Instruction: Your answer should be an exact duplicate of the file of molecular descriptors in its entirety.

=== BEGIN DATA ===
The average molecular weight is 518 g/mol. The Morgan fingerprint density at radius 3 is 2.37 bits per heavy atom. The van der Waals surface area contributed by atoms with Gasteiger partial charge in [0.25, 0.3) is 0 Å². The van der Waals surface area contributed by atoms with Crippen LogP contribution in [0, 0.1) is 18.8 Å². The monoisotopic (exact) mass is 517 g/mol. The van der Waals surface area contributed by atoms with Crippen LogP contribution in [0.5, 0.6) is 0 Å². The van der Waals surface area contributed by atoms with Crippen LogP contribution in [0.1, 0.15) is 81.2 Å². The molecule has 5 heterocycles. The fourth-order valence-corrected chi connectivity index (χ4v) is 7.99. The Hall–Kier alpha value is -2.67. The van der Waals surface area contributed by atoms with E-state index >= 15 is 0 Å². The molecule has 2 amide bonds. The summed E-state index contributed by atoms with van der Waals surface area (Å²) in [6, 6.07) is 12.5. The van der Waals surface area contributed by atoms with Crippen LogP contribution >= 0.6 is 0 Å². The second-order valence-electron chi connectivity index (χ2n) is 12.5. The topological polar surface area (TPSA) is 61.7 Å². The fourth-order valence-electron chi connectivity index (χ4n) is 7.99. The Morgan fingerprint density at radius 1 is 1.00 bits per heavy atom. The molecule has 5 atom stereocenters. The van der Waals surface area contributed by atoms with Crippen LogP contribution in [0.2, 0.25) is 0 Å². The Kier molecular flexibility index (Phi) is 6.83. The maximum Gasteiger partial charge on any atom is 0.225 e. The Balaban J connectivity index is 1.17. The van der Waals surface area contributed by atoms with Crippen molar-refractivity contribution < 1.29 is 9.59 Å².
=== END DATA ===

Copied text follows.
The average molecular weight is 518 g/mol. The Morgan fingerprint density at radius 3 is 2.37 bits per heavy atom. The van der Waals surface area contributed by atoms with Gasteiger partial charge in [0.25, 0.3) is 0 Å². The van der Waals surface area contributed by atoms with Crippen LogP contribution in [0, 0.1) is 18.8 Å². The monoisotopic (exact) mass is 517 g/mol. The van der Waals surface area contributed by atoms with Crippen LogP contribution in [0.5, 0.6) is 0 Å². The van der Waals surface area contributed by atoms with Crippen LogP contribution in [0.1, 0.15) is 81.2 Å². The molecule has 5 heterocycles. The fourth-order valence-corrected chi connectivity index (χ4v) is 7.99. The Hall–Kier alpha value is -2.67. The van der Waals surface area contributed by atoms with E-state index >= 15 is 0 Å². The molecule has 2 amide bonds. The summed E-state index contributed by atoms with van der Waals surface area (Å²) in [6, 6.07) is 12.5. The van der Waals surface area contributed by atoms with Crippen LogP contribution >= 0.6 is 0 Å². The second-order valence-electron chi connectivity index (χ2n) is 12.5. The topological polar surface area (TPSA) is 61.7 Å². The fourth-order valence-electron chi connectivity index (χ4n) is 7.99. The Morgan fingerprint density at radius 1 is 1.00 bits per heavy atom. The molecule has 5 atom stereocenters. The van der Waals surface area contributed by atoms with Crippen LogP contribution in [0.2, 0.25) is 0 Å². The Kier molecular flexibility index (Phi) is 6.83. The maximum Gasteiger partial charge on any atom is 0.225 e. The Balaban J connectivity index is 1.17. The van der Waals surface area contributed by atoms with Crippen molar-refractivity contribution < 1.29 is 9.59 Å².